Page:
FILMS & Events @ WING LUKE MUSEUM
Friday January 25, 2013
Saturday January 26, 2013
Sunday January 27, 2013
Friday 7:00 PM – 9:30 PM
A LOT LIKE YOU
Director: Eliaichi Kimaro
82 minutes (2011)
Eliaichi Kimaro is a mixed-race, first-generation American with a Tanzanian father and Korean mother. When her retired father moves back to Tanzania, Eliaichi begins a project that evocatively examines the intricate fabric of multiracial identity, and grapples with the complex ties that children have to the cultures of their parents.
A LOT LIKE YOU won Best Documentary at the San Francisco International Asian American Film Festival and Top 10 Audience Choice Award at SIFF. Discussion panel with Kimaro, LeiLani Nishime (Assistant Professor of Communication, University of Washington) and Wes Kim (Director of the Northwest Asian American Film Festival 2003–2007) will follow.
Directors: Martin Tran & Daniel Strothman
4 minutes (2012)
Even after the popcorn is finished and the lights come back on, do we ever really leave the cinema? A finalist in the Blue Scholars Short Film Competition, CINEMETROPOLIS is a love letter to the movies, hip hop, Seattle, and our childhood imagination.
Director: Blaine Ludy
Writer/Producer: Yuji Okumoto
10 minutes (2011)
After a fifteen-year stretch in prison, JC Lee realizes that there are no joyful reunions awaiting him. While trying to reconnect with his estranged gay son, Troy, JC discovers that life doesn’t get any easier when he is out.
OUT was an official selection of SIFF, San Diego Asian Film Festival, Las Vegas Film Festival and the Newport Beach Film Festival.
DOL (FIRST BIRTHDAY)
Director: Andrew Ahn
12 minutes (2011)
Nick is a gay Korean-American man living in Koreatown, Los Angeles with his partner Brian and their dog, Chloe. When Nick attends his baby nephew’s “dol,” a traditional Korean first birthday party, he finds himself yearning for a life just out of reach.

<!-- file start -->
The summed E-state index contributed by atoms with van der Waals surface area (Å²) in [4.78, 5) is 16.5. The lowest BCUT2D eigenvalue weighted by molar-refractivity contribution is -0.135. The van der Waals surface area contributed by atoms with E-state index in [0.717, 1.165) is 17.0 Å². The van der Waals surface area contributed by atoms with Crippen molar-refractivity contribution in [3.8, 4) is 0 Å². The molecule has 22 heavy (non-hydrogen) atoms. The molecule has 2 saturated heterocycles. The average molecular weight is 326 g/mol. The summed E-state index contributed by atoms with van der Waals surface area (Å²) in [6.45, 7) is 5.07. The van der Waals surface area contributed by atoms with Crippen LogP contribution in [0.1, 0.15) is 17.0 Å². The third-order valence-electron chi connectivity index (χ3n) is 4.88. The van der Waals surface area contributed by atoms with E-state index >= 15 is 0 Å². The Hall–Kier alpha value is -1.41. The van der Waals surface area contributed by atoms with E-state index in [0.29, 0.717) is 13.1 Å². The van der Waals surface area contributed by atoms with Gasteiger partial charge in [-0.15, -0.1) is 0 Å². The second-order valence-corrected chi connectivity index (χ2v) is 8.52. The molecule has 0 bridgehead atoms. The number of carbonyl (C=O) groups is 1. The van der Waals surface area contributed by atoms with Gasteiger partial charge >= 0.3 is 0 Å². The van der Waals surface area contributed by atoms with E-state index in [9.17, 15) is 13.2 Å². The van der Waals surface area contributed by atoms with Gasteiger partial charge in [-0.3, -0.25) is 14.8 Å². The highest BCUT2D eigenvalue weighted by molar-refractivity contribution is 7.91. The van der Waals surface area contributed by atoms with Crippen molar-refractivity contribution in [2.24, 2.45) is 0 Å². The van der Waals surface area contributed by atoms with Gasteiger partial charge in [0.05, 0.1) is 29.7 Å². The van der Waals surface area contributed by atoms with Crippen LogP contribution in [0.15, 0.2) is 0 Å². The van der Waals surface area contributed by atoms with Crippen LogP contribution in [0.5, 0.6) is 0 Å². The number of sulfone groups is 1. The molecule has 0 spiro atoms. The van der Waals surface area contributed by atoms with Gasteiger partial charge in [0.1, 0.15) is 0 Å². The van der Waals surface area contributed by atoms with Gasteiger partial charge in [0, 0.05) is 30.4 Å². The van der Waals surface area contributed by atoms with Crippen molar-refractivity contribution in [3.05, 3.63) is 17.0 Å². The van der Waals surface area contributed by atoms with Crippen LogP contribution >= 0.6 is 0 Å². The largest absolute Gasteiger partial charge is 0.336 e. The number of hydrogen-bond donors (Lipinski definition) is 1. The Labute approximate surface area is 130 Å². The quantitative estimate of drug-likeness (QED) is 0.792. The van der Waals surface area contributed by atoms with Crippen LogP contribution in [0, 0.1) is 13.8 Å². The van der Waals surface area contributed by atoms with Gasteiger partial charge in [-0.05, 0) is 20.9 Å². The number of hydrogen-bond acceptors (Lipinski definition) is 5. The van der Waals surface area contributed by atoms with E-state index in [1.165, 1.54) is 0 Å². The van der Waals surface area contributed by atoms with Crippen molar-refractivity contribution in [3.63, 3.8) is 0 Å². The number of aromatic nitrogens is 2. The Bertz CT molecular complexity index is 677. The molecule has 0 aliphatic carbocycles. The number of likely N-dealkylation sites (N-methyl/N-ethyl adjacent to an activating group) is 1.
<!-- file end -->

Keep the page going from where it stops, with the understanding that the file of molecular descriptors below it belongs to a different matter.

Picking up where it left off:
DOL was an official selection of the Sundance Film Festival.
Friday 9:30 PM – 11:30 PM
Opening night party at Wing Luke reception room.
Food and beverages catered by Thai Curry Simple and Georgetown Brewing Company.
Saturday 1:00 PM – 2:30 PM
MANILATOWN IS IN THE HEART
Directors: Emiko Omori & Curtis Choy
58 minutes (2008)
Al Robles is the link to the disappearing manong generation, the bachelor society that came from the Philippines in the 1920s and ‘30s as workers. We accompany Al in his wanderings in San Francisco’s Chinatown and Manilatown while he tells the manong’s tales of isolation, struggle and Merriment.
MANILATOWN IS IN THE HEART was a finalist for the Grand Jury Award for Best Documentary at the Los Angeles Asian Pacific Film Festival.
HOW WAR ENDS
Rock Chang & Scott Eriksson
12 minutes (2012)
Eighteen years after Khmer Rouge, two Cambodian brothers, one strong enough to be able to now live with his traumatic memories (Rithy) and the other unable to function in life because of the trauma (Bunthon), each argue their very different ideas about how to deal with Bunthon’s empty, painful life.
HOW WAR ENDS was an official selection of the Boston Asian American Film Festival, International Film Festival Manhattan, Oceanside International Film Festival, NewFilmmakers L.A. Sunset-Gower Studios, Poppy Jasper Film Festival and Laughlin International Film Festival.
MOTHER & CHILD
Director: Jocelyn Saddi-Lenhardt
5 minutes (2012)
Ligaya, a once vibrant and young Filipina woman, struggles through an identity crisis when her estranged husband announces his imminent return to the States. Torn between her traditional mindset and her self-reliance, she becomes angry and resentful at her son, who may be the only logical piece in her fractured world.
MOTHER & CHILD won best short film at the Chicago Filipino American Film Festival.
Mahen Bala & John W. J. Cho
5 minutes (2011)
Since the 1940s, Low Kok Kee and his print shop have been faithfully serving the photography and printing needs of the local community in Chinatown, Kuala Lumpur, Malaysia. With the advent of the digital age and a fluctuating appetite of the young and hip,
Low is philosophical about his business in decline.
Saturday 3:00 PM – 4:30 PM
Directors: Steve Nguyen & Choz Belen
40 minutes (2012)
HIBAKUSHA is an animated drama featuring Kaz Suyeishi, an 84-year-old woman, who recalls her most vivid and horrific experiences as a 17-year-old student in the morning of August 6, 1945, when the atomic bomb dropped on her hometown in Hiroshima, Japan.
A Q&A with Directors Steve Nguyen and Choz Belen will follow.
A FLICKER IN ETERNITY
Sharon Yamato & Ann Kaneko
25 minutes (2012)
Stanley Hayami was a talented young teenager caught between his dream of becoming a writer/artist and duty to his country. Based on Hayami’s own diary and letters, this documentary chronicles his life behind barbed wire and as a soldier in the 442nd Regimental Combat Team during World War II.
A FLICKER IN ETERNITY was an official selection of the United Nations Association Film Festival and New York Asian American International Film Festival.
PEOPLE AREN’T ALL BAD
Director: Matthew Hashiguchi
4 minutes (2012)